“It scares me to think about the future”: Young people in East Jerusalem face fear and insecurity

Medical Aid for Palestinians (MAP)’s partner Al Saraya Centre provides psychosocial support services and empowerment activities for Palestinian youth growing up in the tense and insecure environment of occupied East Jerusalem’s Old City. On a visit to the centre, we spoke to a group of young people who shared their experiences about the impact that recent violence in the city has had on them. The majority of those we spoke to shared feelings of insecurity, a responsibility to protect their city, and expressed fears about the future.

Israel illegally annexed East Jerusalem in 1967, and Palestinian residents have subsequently endured decades of systematic discrimination, forced displacement, violence, neglect, and de-development. Today, there are at least 350,000 Palestinians living in the annexed area who are classed as ‘permanent residents’. This precarious legal status grants them fewer rights than Israeli citizens, including settlers in occupied East Jerusalem, and, coupled with a discriminatory planning regime and frequent home demolitions, places them at persistent risk of forcible displacement and forcible transfer.

Palestinian attempts to resist Israel’s discriminatory and illegal policies and practices in East Jerusalem are a regular occurrence. In April, protests began against forced expulsion and dispossession of residents in the neighbourhoods of Sheikh Jarrah and Silwan, and raids by Israeli forces on the Al Aqsa Mosque compound. Israeli forces responded with excessive force against Palestinians – including the use of rubber-coated steel bullets, physical beatings, tear gas, sound grenades and ‘skunk water’.

During these protests, hundreds of Palestinians have been arrested, including children, and over a thousand more have suffered severe injuries. The Palestinian Medical Relief Society and Palestinian Red Crescent Society have treated around 1,300 injuries. Beyond physical injuries, this insecurity and violence has a profound impact on the psychological wellbeing on the city’s Palestinian youth.

Haneen*, a 14-year-old girl, was forced to miss school in May due to the presence of settlers and Israeli soldiers in the Old City. “We don’t have anyone to protect us. If I get attacked by the settlers, they will arrest me and investigate me, and we don’t have a Palestinian army or a leader to protect us.”

“Even when we were forced by our parents to go to school, we could not concentrate on anything,” she added. “I felt worried all the time that settlers would attack my family while I was at school. Moreover, we couldn’t concentrate because of the smell of the skunk water and the tear gas.”

Another 14-year-old, Walid*, recalled the night he was arrested. “They physically beat me all the way from my home to the police station. They broke my left arm. I was only detained for seven hours, but they were the worst seven hours of my life,” he explained, with tears in his eyes.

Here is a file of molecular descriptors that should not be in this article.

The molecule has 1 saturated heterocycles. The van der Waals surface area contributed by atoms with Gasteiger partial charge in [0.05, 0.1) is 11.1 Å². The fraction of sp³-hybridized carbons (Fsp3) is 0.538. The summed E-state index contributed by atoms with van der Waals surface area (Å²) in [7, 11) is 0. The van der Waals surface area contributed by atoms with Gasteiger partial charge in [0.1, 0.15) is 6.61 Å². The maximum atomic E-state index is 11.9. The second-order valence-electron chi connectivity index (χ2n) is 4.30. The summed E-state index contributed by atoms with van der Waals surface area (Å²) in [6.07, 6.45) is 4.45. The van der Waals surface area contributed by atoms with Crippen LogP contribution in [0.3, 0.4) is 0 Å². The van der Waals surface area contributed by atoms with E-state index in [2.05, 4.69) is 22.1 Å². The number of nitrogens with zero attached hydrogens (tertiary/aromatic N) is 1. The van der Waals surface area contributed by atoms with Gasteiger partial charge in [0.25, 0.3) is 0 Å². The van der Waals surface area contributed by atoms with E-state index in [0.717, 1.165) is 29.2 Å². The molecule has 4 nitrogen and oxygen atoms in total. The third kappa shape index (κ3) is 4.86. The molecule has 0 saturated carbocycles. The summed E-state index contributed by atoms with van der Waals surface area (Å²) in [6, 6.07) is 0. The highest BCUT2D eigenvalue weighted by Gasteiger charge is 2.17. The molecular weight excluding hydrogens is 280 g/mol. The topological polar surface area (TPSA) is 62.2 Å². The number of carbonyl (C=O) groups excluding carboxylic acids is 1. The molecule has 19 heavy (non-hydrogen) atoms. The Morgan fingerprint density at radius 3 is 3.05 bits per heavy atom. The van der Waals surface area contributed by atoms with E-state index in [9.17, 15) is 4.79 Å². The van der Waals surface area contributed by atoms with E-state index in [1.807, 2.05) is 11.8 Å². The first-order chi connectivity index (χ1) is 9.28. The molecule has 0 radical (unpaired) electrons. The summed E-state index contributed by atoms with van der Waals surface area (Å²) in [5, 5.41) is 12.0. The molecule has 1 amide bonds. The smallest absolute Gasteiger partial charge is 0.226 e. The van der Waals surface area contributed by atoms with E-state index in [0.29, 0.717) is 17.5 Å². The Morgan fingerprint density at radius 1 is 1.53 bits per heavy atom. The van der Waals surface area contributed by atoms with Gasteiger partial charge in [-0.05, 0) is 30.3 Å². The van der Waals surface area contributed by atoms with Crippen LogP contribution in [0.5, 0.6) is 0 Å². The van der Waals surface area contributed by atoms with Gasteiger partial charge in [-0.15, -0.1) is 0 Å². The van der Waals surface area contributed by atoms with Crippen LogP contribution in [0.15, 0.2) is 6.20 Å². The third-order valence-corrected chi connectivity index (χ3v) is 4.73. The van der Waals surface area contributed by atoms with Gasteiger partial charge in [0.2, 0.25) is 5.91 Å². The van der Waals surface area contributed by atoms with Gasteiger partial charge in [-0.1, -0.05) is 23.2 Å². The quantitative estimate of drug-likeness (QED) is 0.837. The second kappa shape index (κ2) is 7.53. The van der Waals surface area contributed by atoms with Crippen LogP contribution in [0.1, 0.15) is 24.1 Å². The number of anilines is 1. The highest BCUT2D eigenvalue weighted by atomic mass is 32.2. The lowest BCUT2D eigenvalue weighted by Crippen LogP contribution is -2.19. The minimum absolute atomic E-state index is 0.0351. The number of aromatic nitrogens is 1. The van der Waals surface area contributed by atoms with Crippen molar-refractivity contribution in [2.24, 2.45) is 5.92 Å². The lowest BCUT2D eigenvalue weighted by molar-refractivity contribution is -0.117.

Many of the children we spoke to shared moments of hardship they have recently experienced. 15-year-old Tamer* said: “I cannot forget when the Israeli soldiers raided our home in the Old City. They threw tear gas inside the house and prevented us from leaving.”

Despite the situation in Jerusalem, the group shared their relationship and deep connection to the city. Saeda*, a 13-year-old girl, said: “This is not an easy city to live in. We do not feel safe, and we do not have any safe places to play or spend our time. We either spend our time at Al Aqsa compound or at the stairs of the Church of the Holy Sepulcher. All the parks are in the western part of the city, and we do not feel safe going there. The old city is filled with settlers and soldiers, but I love this city and the smell of the market. I will never leave my city.”

14-year-old Aya* expressed her hopes and fears for the future. “I wish by the time I become a mother that Palestine will be free, and my kids will have a normal childhood and not a childhood like mine,” she said. “It scares me to think about the future.”

Shayma*, another 14-year-old, started crying after speaking about how her family has been separated by Israel’s regime of permits and residency and barriers to Palestinian family reunification. Her father is from the West Bank, and holds a green Palestinian ID, while her mother is a Palestinian resident in Jerusalem, and therefore holds a blue Israeli ID. These separate ID cards affect every aspect of life, from freedom of movement, to access to services, to the coherence of the family unit.

“My father was never around us. We lived in Jerusalem away from our father while he lived in the West Bank,” said Shayma. “My dad is my protector, but he was not there for me when I was scared throughout the latest events. I felt lonely.”

The work of Al Saraya Centre is vital to the health and wellbeing of children and young people in East Jerusalem, particularly during the ongoing violence. If you would like to support MAP’s projects in East Jerusalem, please consider giving a donation today.

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*Names changed to protect identities.

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